A stop at Tail-O-The-Pup BBQ near Saranac Lake helped us recharge before the long drive home.
Long Distance (4-7 Day Trips)
Western High Peaks Loop
(Total Distance: 59 km / 36.6 miles)
Total Distance: 59 kilometers / 36.6 miles
Total Elevation Gain: 5705 feet
Expected Time: 4-5 Days
Difficulty Rating: Moderately Challenging
This route takes place entirely within the Western High Peaks area so campfires are allowed. Since this part of the park sees less traffic you get to enjoy more solitude. The terrain is moderate for the most part except the trek up Mt. Seward. It is on herd paths so they aren't well marked but pretty easy to follow as the path is fairly worn in.
The mountains on this side aren't quite as high so while there are nice views you don't get above the treeline. It feels much wilder and makes for a great escape from the crowds, especially in the summer.
High Peaks Mega Loop
(115 km / 71.5 miles)
Total Distance: 115 kilometers / 71.5 miles
Total Elevation Gain: 19,242 feet
Expected Time: 5-6 Days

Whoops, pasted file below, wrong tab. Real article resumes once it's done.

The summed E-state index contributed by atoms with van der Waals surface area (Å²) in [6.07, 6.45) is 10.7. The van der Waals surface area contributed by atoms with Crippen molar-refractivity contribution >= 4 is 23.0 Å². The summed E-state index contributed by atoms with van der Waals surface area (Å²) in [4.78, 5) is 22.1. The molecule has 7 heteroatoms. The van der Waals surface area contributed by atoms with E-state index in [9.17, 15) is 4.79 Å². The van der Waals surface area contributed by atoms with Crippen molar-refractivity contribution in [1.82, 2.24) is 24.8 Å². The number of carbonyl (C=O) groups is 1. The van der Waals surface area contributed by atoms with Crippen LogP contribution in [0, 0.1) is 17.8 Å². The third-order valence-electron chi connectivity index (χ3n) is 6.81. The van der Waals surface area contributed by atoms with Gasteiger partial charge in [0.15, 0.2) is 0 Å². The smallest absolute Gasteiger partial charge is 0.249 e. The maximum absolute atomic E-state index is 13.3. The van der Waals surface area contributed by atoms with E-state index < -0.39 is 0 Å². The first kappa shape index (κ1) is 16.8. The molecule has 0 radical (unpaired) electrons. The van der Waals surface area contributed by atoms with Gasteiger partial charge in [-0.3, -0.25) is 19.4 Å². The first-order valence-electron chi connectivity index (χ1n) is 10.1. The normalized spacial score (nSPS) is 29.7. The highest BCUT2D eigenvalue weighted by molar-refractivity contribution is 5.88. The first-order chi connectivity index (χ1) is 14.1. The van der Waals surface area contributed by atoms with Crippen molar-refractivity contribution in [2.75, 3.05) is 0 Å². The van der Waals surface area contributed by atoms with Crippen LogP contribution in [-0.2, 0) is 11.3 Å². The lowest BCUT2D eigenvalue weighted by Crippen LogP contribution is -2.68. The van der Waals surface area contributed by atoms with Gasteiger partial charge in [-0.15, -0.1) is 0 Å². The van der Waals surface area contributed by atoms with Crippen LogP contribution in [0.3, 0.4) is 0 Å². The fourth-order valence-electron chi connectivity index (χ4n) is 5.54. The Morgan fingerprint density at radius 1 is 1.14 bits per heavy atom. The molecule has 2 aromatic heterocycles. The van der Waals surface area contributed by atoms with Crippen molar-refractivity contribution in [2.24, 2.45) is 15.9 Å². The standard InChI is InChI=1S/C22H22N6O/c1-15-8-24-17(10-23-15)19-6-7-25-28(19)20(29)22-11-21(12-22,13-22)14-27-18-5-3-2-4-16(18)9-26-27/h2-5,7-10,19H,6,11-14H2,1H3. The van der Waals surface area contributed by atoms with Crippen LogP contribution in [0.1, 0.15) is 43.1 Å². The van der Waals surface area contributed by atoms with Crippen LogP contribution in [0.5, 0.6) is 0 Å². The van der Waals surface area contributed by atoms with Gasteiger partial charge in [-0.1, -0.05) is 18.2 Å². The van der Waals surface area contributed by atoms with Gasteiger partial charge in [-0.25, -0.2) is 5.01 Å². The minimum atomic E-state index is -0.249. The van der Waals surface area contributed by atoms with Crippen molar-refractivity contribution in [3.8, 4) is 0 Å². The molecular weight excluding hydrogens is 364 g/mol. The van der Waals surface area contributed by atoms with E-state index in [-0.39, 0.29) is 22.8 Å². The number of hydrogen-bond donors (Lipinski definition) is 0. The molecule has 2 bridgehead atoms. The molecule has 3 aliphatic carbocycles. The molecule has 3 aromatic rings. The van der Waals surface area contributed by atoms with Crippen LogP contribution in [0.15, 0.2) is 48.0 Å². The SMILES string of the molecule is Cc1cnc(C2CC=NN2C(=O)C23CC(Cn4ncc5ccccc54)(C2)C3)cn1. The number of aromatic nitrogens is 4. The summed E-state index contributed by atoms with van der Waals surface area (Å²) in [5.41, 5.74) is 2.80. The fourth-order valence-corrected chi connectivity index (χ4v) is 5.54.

Difficulty Rating: Very Challenging
When I did this loop the aim was to have an Appalachian Trail feeling thru-hike. Since we drove down we needed to end up back at the car so I came up with a mega loop that takes you through most of the major parts of the High Peaks. Heading out from the South Meadows trailhead we made our way over to Adirondack Loj via Marcy Dam. Then down Indian Pass to the Upper Works trailhead and back into the mountains towards Lake Colden. Up the Feldspar trail doing side trips up Mt. Grey and Skylight before dropping down into Panther Gorge.
Then the long trek south took us to Elk Lake and into the Dix Wilderness. After climbing Hunters Pass and nabbing Dix we descended to the trailhead near the Ausable Club. Crossing Rt. 73 we moved into the Giant Wilderness to climb Giant Mountain before going down into Keene Valley. Even just passing through you can enjoy an ice cream at the Noonmark Diner before climbing up the Great Range.
After descending Gothics, it was down into Johns Brook Valley before taking the Klondike Trail back to the South Meadows parking lot. This was the longest route I've done in the Daks and very much felt like hiking the Appalachian Trail. With so many connector trails you can make it easier or harder. We did it in 5 and a half days without much issue but get a feel for the area before attempting this kind of distance on this terrain.
The Wrap Up
The Adirondack High Peaks are a beautiful canvas you can create your masterpiece backpacking trip. These are just a few of my favorite routes but each time I go back I find new ways to stick a route together to both challenge myself and recharge my mental batteries. I find the combination of physical work in a stunning wilderness a perfect recipe for satisfaction and mental health.